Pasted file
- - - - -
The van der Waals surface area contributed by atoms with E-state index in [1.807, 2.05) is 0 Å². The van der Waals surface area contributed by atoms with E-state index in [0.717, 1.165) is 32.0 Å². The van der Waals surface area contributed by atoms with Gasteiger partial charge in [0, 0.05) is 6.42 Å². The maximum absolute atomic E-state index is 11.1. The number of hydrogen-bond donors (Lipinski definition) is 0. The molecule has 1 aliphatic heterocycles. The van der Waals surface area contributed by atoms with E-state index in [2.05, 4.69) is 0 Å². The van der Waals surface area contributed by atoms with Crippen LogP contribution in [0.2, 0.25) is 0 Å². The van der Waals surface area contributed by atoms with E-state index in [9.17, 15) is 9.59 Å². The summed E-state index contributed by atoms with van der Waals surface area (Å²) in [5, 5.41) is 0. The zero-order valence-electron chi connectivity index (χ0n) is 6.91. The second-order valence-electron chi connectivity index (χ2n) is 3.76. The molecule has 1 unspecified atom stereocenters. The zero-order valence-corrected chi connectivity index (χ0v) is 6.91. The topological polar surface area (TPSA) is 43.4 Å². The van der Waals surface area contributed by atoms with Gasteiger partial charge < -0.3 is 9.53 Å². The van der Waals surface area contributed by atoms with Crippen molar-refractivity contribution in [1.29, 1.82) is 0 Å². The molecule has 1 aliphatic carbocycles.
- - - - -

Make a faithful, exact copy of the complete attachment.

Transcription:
The van der Waals surface area contributed by atoms with E-state index in [1.807, 2.05) is 0 Å². The van der Waals surface area contributed by atoms with E-state index in [0.717, 1.165) is 32.0 Å². The van der Waals surface area contributed by atoms with Gasteiger partial charge in [0, 0.05) is 6.42 Å². The maximum absolute atomic E-state index is 11.1. The number of hydrogen-bond donors (Lipinski definition) is 0. The molecule has 1 aliphatic heterocycles. The van der Waals surface area contributed by atoms with E-state index in [2.05, 4.69) is 0 Å². The van der Waals surface area contributed by atoms with Crippen LogP contribution in [0.2, 0.25) is 0 Å². The van der Waals surface area contributed by atoms with E-state index in [9.17, 15) is 9.59 Å². The summed E-state index contributed by atoms with van der Waals surface area (Å²) in [5, 5.41) is 0. The zero-order valence-electron chi connectivity index (χ0n) is 6.91. The second-order valence-electron chi connectivity index (χ2n) is 3.76. The molecule has 1 unspecified atom stereocenters. The zero-order valence-corrected chi connectivity index (χ0v) is 6.91. The topological polar surface area (TPSA) is 43.4 Å². The van der Waals surface area contributed by atoms with Gasteiger partial charge < -0.3 is 9.53 Å². The van der Waals surface area contributed by atoms with Crippen molar-refractivity contribution in [1.29, 1.82) is 0 Å². The molecule has 1 aliphatic carbocycles.